Exploring the Lived Experiences of Superintendents of Color in Oregon
Research shows that all students benefit from diverse teachers and leaders. However, school districts in many states, including Oregon, have experienced high rates of turnover among superintendents of color. Understanding this problem—and how to improve recruitment, hiring, and retention—is crucial for supporting students and promoting equitable education for all.
Finding effective solutions begins with listening to the stories and experiences of superintendents of color.
In 2021, Education Northwest partnered with the Coalition of Oregon School Administrators (COSA), the Oregon Department of Education (ODE), and the Oregon School Boards Association (OSBA) to examine the lived experiences of current and former superintendents of color and the difficulties in recruiting, hiring, and retaining a diverse pool of superintendents within the state. In collaboration with an advisory group that included superintendents of color, subject matter experts, and leaders from COSA, ODE, and OSBA, researchers Dr. Tanisha Tate Woodson, Dr. Destiny McLennan, and Dra. Karen Pérez led a study that invited superintendents of color to share their experiences in their own words.
The study offers a detailed look at the assets and varied forms of community and cultural capital that superintendents of color draw on in their roles and the challenges and barriers they face as leaders. Through the words of 16 current and former superintendents, the study highlights how superintendents of color remained resilient and dedicated to their work even while facing numerous challenges. The report also provides a detailed set of evidence-based recommendations for improving the recruitment, hiring, and retention of leaders of color.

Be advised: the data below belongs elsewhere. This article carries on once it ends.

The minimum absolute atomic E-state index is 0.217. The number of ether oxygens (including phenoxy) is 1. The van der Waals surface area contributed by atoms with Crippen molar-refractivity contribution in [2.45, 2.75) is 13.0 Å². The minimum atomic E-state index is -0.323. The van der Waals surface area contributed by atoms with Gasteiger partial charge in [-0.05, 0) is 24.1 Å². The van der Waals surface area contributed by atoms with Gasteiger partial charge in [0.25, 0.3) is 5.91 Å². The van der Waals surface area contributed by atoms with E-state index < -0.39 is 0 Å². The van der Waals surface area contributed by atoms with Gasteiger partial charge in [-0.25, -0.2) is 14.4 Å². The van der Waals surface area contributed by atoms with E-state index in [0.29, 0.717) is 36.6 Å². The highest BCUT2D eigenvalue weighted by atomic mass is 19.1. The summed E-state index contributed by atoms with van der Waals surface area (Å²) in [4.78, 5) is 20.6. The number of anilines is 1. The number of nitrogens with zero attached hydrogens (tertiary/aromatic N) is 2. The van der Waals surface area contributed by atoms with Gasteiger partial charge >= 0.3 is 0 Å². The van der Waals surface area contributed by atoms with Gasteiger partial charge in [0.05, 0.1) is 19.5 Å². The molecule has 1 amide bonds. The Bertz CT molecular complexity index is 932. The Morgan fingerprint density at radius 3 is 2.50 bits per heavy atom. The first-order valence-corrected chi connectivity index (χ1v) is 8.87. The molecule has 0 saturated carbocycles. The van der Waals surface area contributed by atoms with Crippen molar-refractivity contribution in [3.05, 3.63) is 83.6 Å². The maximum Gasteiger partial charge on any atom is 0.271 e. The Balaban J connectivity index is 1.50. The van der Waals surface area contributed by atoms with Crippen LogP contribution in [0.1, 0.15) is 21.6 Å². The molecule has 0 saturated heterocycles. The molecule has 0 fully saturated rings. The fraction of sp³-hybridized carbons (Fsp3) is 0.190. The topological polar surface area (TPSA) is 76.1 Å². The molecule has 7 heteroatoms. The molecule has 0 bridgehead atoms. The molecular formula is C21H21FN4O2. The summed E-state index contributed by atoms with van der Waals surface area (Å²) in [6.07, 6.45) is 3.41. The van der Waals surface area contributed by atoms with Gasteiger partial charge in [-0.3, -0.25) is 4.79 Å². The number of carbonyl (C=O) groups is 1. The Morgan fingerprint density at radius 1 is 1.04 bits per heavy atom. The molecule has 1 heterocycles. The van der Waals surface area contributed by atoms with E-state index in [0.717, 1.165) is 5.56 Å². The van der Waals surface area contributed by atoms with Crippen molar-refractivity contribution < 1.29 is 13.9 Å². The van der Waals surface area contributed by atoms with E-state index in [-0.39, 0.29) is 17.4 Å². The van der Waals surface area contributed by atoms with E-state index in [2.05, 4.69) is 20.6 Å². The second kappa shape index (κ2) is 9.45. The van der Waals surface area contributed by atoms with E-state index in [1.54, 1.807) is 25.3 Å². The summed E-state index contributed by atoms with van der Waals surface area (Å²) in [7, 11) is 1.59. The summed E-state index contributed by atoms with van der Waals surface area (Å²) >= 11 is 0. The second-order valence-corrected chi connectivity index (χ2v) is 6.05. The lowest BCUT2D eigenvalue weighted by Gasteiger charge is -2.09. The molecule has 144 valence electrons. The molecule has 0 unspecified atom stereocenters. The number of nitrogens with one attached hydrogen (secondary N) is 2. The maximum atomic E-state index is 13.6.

“This is one of the largest and most comprehensive qualitative studies of the experiences of superintendents of color,” said researcher Dr. Destiny McLennan. “Now more than ever before, in the face of unprecedented leader and teacher shortages, we need more research like this—asset-based work that amplifies the voices and experiences of superintendents of color. We also need more conversations and actionable recommendations on this topic to support educators of color and the students they serve.”
A link to the full study report is provided below as is the executive summary.